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There are no bad games anymore, only games with bad parts that never add up to a wholly good or bad experience. Ghost Recon: Breakpoint is one such game. The latest in Ubisoft’s series of re-skinned open world games Breakpoint feels like the breaking point for a formula that ran out of steam and originality a long time ago. It’s time to start realising that less is more or else the water supply will be poisoned forever.
Set on the fictional Pacific archipelago of Auroa in 2025 Ghost Recon: Breakpoint sees players take control of Nomad – a leader of the fabled Ghosts spec-ops team. The Libertarian tech paradise of Auroa has gone dark and after the sinking of a United States tanker the Ghosts are sent in. After being shot down by the Auroan drone defense systems it’s up to Nomad to regroup with the surviving Ghosts and stop whoever did this. Along with finding the CEO of Skell Technology and Auroa’s benefactor, Jace Skell, Nomad must also find Skell’s rogue security advisor Lieutenant Colonel Cole D. Walker (Jon Bernthal). The catch is that Walker is Nomad’s former brother-in-arms. So far, so Ubisoft.
Ghost Recon: Breakpoint follows hot on the heels of its atrocious (and kinda racist) predecessor Wildlands. The Bolivia-set Wildlands got a lot wrong what with its “Hoo-Ra!” imperialism, blanket stereotyping and dull world. With that said it’s gunplay, often the tightest and most satisfying part of Ubisoft’s adventure into the looter-shooter genre, was a dream. So it goes with Ghost Recon: Breakpoint but in fairness it learns a fair few lessons from its older brother. Unfortunate then that these lessons end up being in service to a game that can barely maintain interest in itself let alone those playing it.
The Ghost Recon series has, since it’s inception, been based around two core tenets: stealth and reconnaissance. Breakpoint does these two things exceptionally well. Players can go down the classic route of marking out enemies with a scope but why bother when Breakpoint gives you a drone? The little gizmo can whir over the battlefield allowing you to mark objectives, hostages as well as enemies so that you can plan the fight accordingly. As with all contemporary Ubisoft games from Assassin’s Creed: Odyssey to Far Cry: New Dawn your options as Nomad are open and varied. Close quarter combat is as justifiable a means as long range sniping is. It’s just unfortunate that all the enemies, even on higher difficulties, seem to be made of wet paper.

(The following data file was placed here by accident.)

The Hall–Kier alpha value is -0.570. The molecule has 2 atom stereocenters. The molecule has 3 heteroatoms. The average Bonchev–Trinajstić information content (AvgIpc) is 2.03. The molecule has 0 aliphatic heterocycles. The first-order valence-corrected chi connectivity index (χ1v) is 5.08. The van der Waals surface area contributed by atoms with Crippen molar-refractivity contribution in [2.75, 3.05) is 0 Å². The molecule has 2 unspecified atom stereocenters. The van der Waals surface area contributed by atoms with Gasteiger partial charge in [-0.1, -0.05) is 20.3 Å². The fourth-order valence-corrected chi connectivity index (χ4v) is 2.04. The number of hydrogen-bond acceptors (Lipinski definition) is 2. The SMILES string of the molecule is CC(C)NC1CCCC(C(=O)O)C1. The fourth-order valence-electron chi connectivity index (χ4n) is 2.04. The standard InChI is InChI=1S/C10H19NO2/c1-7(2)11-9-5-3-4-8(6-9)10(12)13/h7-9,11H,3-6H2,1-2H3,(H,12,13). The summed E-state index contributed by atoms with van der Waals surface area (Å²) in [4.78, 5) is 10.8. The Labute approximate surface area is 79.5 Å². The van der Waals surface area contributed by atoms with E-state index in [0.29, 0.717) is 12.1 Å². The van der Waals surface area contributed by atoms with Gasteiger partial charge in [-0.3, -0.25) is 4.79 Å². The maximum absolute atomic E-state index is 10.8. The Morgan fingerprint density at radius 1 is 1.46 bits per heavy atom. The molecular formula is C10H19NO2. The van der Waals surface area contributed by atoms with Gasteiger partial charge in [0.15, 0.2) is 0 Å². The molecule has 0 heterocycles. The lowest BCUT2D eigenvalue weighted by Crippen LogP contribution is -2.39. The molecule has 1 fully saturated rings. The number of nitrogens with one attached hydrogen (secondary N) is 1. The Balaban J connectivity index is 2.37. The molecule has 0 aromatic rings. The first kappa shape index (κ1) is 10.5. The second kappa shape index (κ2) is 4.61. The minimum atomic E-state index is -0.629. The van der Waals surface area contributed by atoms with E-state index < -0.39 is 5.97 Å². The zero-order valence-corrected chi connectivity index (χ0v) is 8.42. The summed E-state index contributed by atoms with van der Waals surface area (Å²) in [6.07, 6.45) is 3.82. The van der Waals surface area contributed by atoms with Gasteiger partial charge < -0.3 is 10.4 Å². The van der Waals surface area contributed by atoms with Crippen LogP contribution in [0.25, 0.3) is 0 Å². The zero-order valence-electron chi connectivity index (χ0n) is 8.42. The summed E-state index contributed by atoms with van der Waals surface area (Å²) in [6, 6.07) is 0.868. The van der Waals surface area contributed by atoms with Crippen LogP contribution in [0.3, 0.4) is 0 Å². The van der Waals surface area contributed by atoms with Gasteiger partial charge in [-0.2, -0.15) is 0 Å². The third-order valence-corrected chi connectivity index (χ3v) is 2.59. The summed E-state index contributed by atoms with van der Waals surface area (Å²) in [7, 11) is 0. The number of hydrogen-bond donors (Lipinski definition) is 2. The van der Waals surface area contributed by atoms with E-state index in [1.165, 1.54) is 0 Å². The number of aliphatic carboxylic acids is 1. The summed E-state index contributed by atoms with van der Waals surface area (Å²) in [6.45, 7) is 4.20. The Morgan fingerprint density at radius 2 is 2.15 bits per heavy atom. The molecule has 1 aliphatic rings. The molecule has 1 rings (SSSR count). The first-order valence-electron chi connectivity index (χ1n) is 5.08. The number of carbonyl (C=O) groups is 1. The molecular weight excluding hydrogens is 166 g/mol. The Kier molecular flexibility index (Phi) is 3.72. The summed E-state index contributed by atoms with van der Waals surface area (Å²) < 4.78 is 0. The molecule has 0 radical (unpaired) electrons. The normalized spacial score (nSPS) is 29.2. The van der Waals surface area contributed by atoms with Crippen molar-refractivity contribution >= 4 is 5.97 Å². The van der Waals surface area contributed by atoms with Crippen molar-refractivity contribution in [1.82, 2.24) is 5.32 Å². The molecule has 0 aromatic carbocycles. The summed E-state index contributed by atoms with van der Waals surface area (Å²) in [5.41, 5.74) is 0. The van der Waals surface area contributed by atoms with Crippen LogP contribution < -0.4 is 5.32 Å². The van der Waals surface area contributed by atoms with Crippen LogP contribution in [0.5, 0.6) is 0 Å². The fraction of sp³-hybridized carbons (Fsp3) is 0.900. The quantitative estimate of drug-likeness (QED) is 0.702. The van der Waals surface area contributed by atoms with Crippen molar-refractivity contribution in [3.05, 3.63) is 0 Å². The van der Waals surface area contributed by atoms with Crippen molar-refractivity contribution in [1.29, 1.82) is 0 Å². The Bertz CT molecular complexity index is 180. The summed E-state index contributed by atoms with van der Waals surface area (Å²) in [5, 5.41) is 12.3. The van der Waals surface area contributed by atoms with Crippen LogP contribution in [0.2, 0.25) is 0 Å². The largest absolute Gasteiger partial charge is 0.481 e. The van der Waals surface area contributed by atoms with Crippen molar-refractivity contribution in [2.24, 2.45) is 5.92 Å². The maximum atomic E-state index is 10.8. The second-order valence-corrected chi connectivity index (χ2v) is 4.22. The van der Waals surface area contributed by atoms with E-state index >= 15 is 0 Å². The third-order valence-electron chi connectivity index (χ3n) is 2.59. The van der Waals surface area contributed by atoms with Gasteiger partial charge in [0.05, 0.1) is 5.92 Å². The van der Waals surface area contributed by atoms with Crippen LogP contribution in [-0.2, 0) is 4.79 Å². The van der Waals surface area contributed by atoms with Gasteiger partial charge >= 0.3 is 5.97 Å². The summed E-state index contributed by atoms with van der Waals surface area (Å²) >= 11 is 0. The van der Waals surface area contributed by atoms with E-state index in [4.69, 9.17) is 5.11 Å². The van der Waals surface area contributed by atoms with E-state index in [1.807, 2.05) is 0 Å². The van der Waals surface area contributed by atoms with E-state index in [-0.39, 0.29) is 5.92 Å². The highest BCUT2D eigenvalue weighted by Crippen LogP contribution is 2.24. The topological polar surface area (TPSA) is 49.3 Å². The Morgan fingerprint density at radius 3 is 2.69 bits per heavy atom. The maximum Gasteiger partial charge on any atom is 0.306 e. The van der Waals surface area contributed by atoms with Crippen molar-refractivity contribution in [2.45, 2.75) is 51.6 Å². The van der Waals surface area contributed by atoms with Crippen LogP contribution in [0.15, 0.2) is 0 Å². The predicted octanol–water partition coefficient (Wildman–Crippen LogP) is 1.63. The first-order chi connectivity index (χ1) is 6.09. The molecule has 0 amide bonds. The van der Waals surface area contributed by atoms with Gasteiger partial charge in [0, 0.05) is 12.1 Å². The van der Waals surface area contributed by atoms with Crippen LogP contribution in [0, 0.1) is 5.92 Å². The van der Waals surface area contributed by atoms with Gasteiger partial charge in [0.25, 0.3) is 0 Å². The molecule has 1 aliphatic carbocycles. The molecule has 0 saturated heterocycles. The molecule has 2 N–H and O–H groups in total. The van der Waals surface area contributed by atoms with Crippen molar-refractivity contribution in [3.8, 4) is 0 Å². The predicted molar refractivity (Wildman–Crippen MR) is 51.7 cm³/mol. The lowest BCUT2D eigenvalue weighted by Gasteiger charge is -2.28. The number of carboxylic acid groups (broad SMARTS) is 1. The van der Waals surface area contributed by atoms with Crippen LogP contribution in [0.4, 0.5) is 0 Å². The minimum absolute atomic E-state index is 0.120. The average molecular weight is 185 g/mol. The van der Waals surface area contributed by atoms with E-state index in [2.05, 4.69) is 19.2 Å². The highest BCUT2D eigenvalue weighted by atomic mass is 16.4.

Hit boxes have long been a point of contention in every game that involves hitting something from Mario Kart to Sekiro. It goes without saying then that for a shooter like Ghost Recon: Breakpoint to work the hit boxes need to be spot on and they are. The issue arises that the ability to tag an enemy with a DMR from 300 metres away almost always results in a one-hit kill. It takes away a great deal of the suspense and tension that a sniper like myself really looks for. Even the enormous mini-gun wielding brutes can be taken down in two shots – one for the helmet, one for the head – without raising an alarm.
That’s what a lot of Ghost Recon: Breakpoint boils down to: base invasions. It’s the same in nearly every Ubisoft open world game. If you’re not sneaking around a post-apocalyptic lake citadel, ancient Greek fortress or high-tech science campus are you even playing a Ubisoft open world game? Whether you’re going solo or rolling through it with a four man squad it makes little difference it’s pretty much the same each time. Not even Ghost Recon: Breakpoint’s star powered story makes much of a difference in the run of things.